The 1996 World Cup was a watershed moment for Sri Lanka in many ways. It was the first time that the country would co-host the tournament along with India and Pakistan. The team had a formidable group of players in Aravinda de Silva, Arjuna Ranatunga, Chaminda Vaas, Muttiah Muralitharan and Roshan Mahanama. At the top, Sanath Jayasuriya and Romesh Kaluwitharana were rewriting the method of batting in ODIs with their aggression in the first 15 overs. The team stunned the world with their performances but their journey towards glory almost stumbled before it began. Before the World Cup, there was a bomb blast in Colombo which killed over 50 people. Looking at the security situation, Australia and West Indies refused to tour Colombo and Sri Lanka were awarded the games.
Thilanga Sumathipala, the president of the Sri Lanka Cricket Board, spoke in 2018 about the incident to Hindustan Times. “We had a meeting in Kolkata following the blast. We had signed for the World Cup and sponsors were on board. I was facing a huge challenge. So, Dalmiya put together a team consisting of India and Pakistan players and made the XI. He demonstrated amazing leadership,” Sumathipala said. With security assured, Sri Lanka played Zimbabwe in Colombo and they won the match by six wickets.
Sri Lanka made a big statement when they traveled to India for the league game against the favourites at the Feroz Shah Kotla. On an overcast Delhi morning, Sachin Tendulkar smashed 137 as India reached 271/3 but Sanath Jayasuriya smashed 79 and tore the Indian bowling apart as Sri Lanka won comfortably by six wickets. Aravinda de Silva smashed 145 in the last league game against Kenya as they notched up 398/5, which was then the highest team score in ODIs.
Having been undefeated in the whole tournament, Sri Lanka entered the quarterfinals against England high on confidence. In Faisalabad, England were restricted to 235/8 but Jayasuriya launched an unprecedented assault to smash 82 off 44 balls as Sri Lanka won by five wickets with more than nine overs to spare. In the high-voltage semi-final clash against India at Eden Gardens, Kolkata, Sri Lanka were in trouble at 35/3 but de Silva’s brilliant 66 and Mahanama’s solid 58 helped them recover. Some contributions from the tail helped Sri Lanka reach 251/8.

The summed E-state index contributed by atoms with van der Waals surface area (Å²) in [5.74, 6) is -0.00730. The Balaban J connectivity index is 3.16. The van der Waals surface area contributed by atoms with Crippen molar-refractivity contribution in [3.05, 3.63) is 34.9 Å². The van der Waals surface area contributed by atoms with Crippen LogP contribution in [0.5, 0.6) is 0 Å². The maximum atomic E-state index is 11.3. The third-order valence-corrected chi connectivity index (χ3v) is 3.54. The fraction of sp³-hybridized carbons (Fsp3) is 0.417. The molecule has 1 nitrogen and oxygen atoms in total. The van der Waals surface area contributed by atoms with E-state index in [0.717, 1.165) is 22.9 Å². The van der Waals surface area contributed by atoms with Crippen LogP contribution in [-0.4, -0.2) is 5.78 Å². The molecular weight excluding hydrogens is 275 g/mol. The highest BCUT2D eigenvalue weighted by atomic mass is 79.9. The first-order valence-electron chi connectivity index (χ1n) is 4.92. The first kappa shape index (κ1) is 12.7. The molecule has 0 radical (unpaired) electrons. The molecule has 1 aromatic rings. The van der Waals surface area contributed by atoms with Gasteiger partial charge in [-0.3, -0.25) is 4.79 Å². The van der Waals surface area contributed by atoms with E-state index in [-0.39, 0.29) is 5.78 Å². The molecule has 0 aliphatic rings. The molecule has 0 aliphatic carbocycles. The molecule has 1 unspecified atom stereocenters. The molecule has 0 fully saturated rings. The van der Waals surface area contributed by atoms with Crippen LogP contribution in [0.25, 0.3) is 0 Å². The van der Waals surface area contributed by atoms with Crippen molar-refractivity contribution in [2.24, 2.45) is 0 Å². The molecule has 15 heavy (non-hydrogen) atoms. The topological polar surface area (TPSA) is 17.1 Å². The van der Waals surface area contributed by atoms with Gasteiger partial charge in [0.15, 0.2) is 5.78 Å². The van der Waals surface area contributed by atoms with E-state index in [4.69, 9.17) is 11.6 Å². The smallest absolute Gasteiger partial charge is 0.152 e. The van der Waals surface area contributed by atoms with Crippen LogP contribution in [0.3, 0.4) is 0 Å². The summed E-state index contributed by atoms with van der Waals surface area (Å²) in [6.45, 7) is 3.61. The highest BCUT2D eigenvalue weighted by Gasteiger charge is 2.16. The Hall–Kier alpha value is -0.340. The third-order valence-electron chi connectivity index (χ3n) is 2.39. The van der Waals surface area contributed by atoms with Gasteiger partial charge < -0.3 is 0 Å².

Tendulkar started off aggressively and when he was on 65 and with India on 98/1, it seemed the game would slip away from Sri Lanka. However, Tendulkar was stumped by Kaluwitharana off Jayasuriya and India proceeded to lose six wickets for 22 runs. At 120/8 and with defeat imminent, the crowd in Kolkata resorted to rioting and bottles were hurled. Clive Lloyd, the match referee, awarded the game to Sri Lanka and they reached the final for the first time.
Before the final, Ranatunga had said that he wanted the Australians in the final and he got it. In Lahore, Sri Lanka chose to bowl and Australia were in a good position at 137/1 with Mark Taylor scoring 74. However, de Silva changed the course of the match by removing Taylor for 74 and then denting the middle order at regular intervals to finish with three wickets. Australia managed 241/7 and they gave themselves a chance by removing Jayasuriya and Kaluwitharana cheaply. However, Asanka Gurusinha tackled the bowlers brilliantly and along with de Silva, strung a 125-run stand for the third wicket. Gurusinha fell for a brilliant 58 but de Silva became the third player after Lloyd and Sir Viv Richards to hit a century in the final and along with Ranatunga, guided Sri Lanka closer to home. When Ranatunga guided Glenn McGrath’s short ball to third man for a boundary, Sri Lanka had achieved the impossible. They defeated Australia and clinched the World Cup by seven wickets.
The win not only put Sri Lanka on the cricketing map, it changed the very face of the country. They were now considered worthy opponents. After that, the country has gone on to win Asia Cups, the 2014 World T20, the 2002 Champions Trophy which was shared with India and they have been part of two ICC Cricket World Cup finals in 2007 and 2011. For all the success of Sri Lanka cricket in the modern era, the base was set by Ranatunga’s men in 1996.